Appearing in court

Father David Epps's picture

Over the course of my life I have been in court numerous times. Because of my past involvement with child protective services and law enforcement, and my work in ministry for several decades, I suppose I have been to court dozens of times. I never fail to be amazed about what people wear and how they behave when they are about to appear before a judge.

A judge has the ability to dramatically alter one’s wealth and freedom. And judges, like other people, are human — appearances matter. Perhaps appearances shouldn’t matter, but this is not a perfect world so matter they do.

In my last appearance in a court room, I had the opportunity to read some T-shirts. One fellow wore a shirt that said, “Make love, not babies.” Not a shirt with a high moral tone. Several had on shirts that served as beer commercials. Not smart if you are charged with DUI.

One young woman came to court dressed — actually, it would be more accurate to say she came to the court undressed — as though she had just stepped off the beach. When she entered the courtroom, every male eye followed her every move. Dressed in short shorts that were low cut and a skimpy halter top, she attracted the attention of a police officer who quietly and privately told her to leave. I discovered later that he told her to go put some clothes on.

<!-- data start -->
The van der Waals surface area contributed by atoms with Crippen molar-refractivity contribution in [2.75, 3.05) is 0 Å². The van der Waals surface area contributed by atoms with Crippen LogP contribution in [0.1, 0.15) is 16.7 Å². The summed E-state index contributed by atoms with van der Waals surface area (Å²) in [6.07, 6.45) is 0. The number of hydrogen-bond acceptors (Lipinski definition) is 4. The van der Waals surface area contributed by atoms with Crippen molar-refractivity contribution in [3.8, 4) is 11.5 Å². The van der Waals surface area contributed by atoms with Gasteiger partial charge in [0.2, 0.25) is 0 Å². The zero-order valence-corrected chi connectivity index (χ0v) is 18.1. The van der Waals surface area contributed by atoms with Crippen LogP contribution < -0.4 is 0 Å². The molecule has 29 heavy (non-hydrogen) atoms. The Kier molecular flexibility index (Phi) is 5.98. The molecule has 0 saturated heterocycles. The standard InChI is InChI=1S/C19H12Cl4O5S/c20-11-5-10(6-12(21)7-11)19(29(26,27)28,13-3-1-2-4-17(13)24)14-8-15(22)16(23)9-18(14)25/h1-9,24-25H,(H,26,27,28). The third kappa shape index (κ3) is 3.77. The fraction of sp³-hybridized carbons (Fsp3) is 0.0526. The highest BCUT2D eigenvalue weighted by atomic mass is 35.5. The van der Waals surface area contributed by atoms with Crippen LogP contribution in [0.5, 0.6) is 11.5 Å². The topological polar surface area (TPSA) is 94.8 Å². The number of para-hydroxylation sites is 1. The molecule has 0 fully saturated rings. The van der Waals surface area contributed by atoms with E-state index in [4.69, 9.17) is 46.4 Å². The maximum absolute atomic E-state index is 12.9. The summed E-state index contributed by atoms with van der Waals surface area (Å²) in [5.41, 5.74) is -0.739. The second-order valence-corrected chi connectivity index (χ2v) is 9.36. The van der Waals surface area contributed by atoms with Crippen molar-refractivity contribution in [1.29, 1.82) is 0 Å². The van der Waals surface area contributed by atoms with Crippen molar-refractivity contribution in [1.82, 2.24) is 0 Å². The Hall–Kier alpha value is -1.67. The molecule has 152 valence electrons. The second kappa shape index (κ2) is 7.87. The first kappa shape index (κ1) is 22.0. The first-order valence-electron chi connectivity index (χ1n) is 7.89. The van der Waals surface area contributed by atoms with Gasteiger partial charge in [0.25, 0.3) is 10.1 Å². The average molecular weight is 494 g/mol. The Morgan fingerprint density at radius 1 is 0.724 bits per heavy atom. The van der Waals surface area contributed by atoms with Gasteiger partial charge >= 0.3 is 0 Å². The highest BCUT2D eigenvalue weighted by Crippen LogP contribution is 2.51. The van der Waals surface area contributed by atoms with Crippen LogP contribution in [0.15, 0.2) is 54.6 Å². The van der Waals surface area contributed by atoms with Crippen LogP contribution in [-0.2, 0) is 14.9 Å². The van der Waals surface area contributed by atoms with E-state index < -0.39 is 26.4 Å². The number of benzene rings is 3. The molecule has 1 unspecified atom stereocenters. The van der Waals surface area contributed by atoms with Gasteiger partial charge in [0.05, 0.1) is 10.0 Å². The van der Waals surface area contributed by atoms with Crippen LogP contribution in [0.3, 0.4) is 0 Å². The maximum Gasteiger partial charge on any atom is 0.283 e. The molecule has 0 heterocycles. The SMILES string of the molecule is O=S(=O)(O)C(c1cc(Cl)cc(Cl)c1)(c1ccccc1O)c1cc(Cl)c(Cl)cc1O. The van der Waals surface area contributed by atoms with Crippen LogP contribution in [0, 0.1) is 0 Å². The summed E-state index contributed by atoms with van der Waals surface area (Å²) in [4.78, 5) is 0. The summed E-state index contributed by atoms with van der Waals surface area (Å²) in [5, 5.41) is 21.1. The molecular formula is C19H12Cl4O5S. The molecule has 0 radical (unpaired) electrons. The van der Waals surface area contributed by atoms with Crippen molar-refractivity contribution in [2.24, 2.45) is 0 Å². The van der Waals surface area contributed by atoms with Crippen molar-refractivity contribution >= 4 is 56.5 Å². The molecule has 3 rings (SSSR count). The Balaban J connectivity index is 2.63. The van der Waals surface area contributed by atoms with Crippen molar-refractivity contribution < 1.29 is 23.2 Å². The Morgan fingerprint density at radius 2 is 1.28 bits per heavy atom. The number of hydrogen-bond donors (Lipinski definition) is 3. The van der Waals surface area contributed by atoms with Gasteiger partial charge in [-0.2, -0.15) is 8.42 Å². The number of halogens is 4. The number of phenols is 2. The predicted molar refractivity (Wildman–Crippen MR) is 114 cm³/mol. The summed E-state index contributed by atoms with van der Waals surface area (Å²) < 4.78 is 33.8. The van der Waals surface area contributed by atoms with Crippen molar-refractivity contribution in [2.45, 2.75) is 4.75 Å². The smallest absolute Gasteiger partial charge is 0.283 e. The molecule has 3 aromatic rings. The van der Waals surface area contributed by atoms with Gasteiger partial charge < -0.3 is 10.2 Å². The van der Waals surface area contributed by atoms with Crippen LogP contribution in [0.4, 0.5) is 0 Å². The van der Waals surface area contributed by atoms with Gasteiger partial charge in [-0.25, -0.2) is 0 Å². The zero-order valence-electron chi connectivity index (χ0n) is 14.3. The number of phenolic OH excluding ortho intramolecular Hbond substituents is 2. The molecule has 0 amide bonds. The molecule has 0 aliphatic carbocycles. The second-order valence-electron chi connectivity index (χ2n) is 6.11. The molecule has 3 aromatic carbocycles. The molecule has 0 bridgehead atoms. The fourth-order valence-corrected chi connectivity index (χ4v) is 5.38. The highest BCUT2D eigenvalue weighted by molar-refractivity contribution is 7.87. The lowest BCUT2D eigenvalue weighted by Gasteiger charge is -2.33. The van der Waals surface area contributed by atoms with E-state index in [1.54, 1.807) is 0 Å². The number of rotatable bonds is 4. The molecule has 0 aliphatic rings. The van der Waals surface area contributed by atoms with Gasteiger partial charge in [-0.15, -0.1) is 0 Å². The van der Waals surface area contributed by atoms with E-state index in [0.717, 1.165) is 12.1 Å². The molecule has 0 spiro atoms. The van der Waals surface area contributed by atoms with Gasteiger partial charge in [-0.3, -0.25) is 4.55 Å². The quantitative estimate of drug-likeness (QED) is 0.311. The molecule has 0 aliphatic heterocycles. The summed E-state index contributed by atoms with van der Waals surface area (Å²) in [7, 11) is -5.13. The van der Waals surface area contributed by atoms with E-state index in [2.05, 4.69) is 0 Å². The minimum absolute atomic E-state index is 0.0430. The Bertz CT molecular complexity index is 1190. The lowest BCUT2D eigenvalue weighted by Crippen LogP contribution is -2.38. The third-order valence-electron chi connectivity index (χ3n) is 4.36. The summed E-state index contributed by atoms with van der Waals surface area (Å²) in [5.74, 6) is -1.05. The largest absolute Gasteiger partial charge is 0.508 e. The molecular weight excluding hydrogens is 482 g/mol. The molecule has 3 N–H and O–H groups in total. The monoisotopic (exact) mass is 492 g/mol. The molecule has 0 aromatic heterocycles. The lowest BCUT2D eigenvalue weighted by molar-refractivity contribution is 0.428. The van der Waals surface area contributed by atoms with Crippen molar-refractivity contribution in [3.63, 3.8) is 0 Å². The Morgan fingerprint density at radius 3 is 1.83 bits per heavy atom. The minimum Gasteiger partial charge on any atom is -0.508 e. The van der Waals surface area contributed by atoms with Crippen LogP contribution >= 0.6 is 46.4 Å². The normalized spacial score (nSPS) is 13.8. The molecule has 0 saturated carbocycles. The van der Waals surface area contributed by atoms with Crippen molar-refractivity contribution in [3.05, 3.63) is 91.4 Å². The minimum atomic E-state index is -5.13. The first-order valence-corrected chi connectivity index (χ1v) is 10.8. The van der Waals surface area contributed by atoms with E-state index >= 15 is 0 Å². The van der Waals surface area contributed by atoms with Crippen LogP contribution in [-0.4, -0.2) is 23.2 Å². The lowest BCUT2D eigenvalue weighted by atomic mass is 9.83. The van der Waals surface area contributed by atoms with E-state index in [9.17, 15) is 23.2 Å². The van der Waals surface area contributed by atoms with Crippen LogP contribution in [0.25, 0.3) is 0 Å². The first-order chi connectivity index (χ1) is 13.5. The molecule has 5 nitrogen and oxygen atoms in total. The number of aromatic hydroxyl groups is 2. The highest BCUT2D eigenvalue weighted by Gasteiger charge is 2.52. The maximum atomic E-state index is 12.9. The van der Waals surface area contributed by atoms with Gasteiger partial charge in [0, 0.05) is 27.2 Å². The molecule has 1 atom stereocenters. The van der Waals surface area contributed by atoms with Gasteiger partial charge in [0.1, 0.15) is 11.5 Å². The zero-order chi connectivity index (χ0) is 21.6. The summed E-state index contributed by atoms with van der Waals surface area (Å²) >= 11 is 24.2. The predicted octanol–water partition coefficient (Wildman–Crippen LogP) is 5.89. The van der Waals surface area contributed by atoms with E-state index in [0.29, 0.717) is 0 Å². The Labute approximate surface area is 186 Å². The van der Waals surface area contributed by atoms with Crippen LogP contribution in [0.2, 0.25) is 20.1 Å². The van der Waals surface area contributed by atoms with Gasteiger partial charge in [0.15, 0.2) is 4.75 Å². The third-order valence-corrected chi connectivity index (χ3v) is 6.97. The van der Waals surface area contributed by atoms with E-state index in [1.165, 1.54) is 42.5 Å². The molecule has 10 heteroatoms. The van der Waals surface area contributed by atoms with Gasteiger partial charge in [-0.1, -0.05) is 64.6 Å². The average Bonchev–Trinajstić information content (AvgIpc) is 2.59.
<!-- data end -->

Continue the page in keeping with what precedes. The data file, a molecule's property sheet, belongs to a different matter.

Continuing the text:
Sometimes, the officers have to remind the men to take off their ball caps in court. Young people are the worst offenders which, I imagine, is the result of parents not taking the time to let their kid know that appearing before a judge, who holds their life in his hand, is a really big deal.

The other problems I noticed were of speech and respect. Often, when the judge asked a question, the response would be a “Yeah,” or a “Naw.” Someone needs to remind those that have bumped up against the law that the judge is to be addressed as “Your Honor,” and that the answers to the judge should always include that designation or, at the least, the words, “sir,” or “ma’am.”

One also does not want to engage in eye-rolling, huffs and puffs, sighs, angry stares or expressions, or slouching. Don’t wear an iPod into court. If you are a guy, take out the nose rings and lip piercings, and wear a shirt that covers the skin art. Again, in a perfect world ... but a perfect world it is not.

On the other hand, there was a young lady, about 18, who came dressed as if she were going to church. She looked like a respectful person from a good family. She accepted responsibility for her actions, spoke with respect, and, in turn, was accorded respect. She could have lost her license and, while her penalty was not paltry, I thought that she got a break.

Another young man of about 18 came dressed in a suit. Charged with littering, he admitted his fault, shared with the judge that he was about to be a college freshman, and asked for mercy. He could have received a $375 fine. The judge fined him $175 — a stiff fine, but less than half what the judge could have imposed.

Some people go into a court room believing that they are in control. They are not. The attitude needs to stay in the parking lot and the grunge clothes and the causal attire need to remain at home. Your life and your checkbook are on the line. It won’t hurt to dress up and to show a little respect and humility.

Who knows? Maybe it will turn into a habit.

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